After nearly three weeks of constant yard work, including unloading six pickup loads of potting soil, hauling another pickup load of brush and clippings to the recycling center, and faced with another week or two of trying to terrace a front yard that slopes away to total disaster, I understand all too well why paeans to Nature were almost invariably penned by wealthy gentlemen who lived in the city or by those who had slaves or peasants to handle the work in the garden.
It’s hard to idealize Nature while bent over a garden trying to fight back Nature’s many manifestations or trying to reshape Nature to YOUR concept of Natural. Why is it that Nature is so much fonder of dandelions, moss, and crab crass than Kentucky Blue? Why is that even hand-picked native plants only want to grow in the woods across the street?
Still, if for no other reason than to show my mindless adherence to my principles, I’d planned to offer another photographic tribute to nature this week. Monday was the nicest day of the year and, amazingly, coincided with the annual migration of shorebirds through Aberdeen and Hoquim. I dragged my camera AND tripod with me in order to capture pictures of distant birds. And I got some amazing pictures of Sandpipers, Sanderlings, and Caspian Terns at the Refuge.
Upon being told that six Snowy Owls had been sighted on the peninsula at Ocean Shores, I trudged the sandy shores for at least six miles in pursuit of them. In doing so, I managed to get my first pictures of Pacific Loons in breeding colors. I suppose I could also claim that I got brilliant shots of the Snowy Owls, but, of course, that’d be lie ‘cuz I never saw a one.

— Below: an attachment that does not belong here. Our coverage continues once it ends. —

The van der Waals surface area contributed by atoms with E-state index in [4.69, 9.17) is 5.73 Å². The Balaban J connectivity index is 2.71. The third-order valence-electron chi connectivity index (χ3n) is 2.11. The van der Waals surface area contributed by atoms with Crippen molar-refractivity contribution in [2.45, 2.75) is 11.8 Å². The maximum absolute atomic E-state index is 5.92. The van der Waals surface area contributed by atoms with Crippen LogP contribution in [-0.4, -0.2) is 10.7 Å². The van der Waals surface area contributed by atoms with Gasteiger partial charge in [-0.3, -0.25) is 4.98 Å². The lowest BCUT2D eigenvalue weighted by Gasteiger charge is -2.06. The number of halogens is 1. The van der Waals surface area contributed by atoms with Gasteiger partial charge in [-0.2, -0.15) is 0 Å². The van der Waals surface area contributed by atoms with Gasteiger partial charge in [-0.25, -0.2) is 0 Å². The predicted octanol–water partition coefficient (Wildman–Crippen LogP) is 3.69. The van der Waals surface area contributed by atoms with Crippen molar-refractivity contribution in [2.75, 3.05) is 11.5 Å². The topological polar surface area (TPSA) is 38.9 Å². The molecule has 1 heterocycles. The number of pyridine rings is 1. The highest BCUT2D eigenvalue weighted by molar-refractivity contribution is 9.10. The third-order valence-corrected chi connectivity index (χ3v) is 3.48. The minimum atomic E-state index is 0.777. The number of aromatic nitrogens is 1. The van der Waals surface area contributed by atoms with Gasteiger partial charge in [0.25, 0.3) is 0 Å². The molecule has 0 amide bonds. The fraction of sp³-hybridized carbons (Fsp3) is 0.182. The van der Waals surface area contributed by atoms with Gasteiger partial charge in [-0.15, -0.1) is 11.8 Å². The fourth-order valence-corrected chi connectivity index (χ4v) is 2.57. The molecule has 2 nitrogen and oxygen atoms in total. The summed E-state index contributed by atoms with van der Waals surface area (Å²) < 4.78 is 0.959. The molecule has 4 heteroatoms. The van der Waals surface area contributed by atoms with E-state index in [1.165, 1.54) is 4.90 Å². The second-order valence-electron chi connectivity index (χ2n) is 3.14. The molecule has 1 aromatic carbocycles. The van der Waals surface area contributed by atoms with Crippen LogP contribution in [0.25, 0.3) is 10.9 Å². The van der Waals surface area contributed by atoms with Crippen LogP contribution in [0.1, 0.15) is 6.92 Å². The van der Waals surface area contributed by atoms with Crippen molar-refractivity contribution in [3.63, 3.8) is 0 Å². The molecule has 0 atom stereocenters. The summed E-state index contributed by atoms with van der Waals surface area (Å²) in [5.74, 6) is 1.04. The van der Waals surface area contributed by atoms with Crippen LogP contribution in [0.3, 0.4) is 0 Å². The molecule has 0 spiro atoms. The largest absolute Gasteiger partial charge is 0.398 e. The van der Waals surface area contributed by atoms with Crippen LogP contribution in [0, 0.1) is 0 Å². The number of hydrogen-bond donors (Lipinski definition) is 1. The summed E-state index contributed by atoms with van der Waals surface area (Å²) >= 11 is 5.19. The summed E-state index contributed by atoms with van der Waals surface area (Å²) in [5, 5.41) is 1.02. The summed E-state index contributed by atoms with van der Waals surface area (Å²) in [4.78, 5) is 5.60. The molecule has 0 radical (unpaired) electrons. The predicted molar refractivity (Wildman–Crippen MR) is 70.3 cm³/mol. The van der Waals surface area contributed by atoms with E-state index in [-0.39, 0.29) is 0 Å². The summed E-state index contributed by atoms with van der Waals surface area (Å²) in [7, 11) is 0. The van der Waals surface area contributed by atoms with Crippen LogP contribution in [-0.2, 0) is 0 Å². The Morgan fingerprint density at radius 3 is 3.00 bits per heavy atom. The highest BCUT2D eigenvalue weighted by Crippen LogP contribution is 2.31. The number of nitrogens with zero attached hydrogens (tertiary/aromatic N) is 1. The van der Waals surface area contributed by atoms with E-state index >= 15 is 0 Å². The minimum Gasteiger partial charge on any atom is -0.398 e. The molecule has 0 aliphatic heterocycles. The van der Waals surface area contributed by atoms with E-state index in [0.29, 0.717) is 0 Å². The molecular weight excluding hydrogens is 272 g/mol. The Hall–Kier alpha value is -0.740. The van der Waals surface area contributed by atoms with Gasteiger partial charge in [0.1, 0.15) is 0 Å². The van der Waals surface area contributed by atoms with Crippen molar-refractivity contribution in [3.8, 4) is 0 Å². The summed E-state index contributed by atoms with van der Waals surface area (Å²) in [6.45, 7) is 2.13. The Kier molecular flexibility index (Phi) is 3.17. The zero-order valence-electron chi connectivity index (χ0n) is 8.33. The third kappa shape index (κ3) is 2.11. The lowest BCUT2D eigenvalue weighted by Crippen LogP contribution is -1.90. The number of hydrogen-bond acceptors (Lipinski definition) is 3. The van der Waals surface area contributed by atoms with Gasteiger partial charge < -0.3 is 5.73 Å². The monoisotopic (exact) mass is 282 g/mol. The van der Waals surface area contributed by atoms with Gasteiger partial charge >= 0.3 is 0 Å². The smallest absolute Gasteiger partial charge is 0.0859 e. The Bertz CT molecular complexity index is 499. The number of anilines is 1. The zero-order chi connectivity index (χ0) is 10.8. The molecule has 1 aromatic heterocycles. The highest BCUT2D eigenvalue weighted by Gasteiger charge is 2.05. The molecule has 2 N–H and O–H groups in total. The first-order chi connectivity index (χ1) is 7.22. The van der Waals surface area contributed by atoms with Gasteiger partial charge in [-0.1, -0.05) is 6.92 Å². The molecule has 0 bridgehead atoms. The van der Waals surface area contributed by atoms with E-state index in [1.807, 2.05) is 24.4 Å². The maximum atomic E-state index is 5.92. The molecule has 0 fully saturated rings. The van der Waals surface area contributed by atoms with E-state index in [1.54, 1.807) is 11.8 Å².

And I’m almost glad I didn’t get a shot of them, because when I got home Adobe Bridge and Photoshop, except for the very first image, wouldn’t recognize the images, stating they were in a format that Photoshop didn’t recognize. Heck, when I put them back into the Canon D20 it didn’t recognize them either, although it still showed that 80 pictures were on the Compact Disc.
I shoulda known that life couldn’t be that easy, that such an alignment of weather and birds was unnatural, and augured [i.e. noun historical
(in ancient Rome) a religious official who observed natural signs, esp. the behavior of birds, interpreting these as an indication of divine approval or disapproval of a proposed action] badly for taking successful pictures.
Nature obviously intended that I should be out pulling weeds on the sunniest day of the year, not gallivanting across the country trying to capture pictures of birds.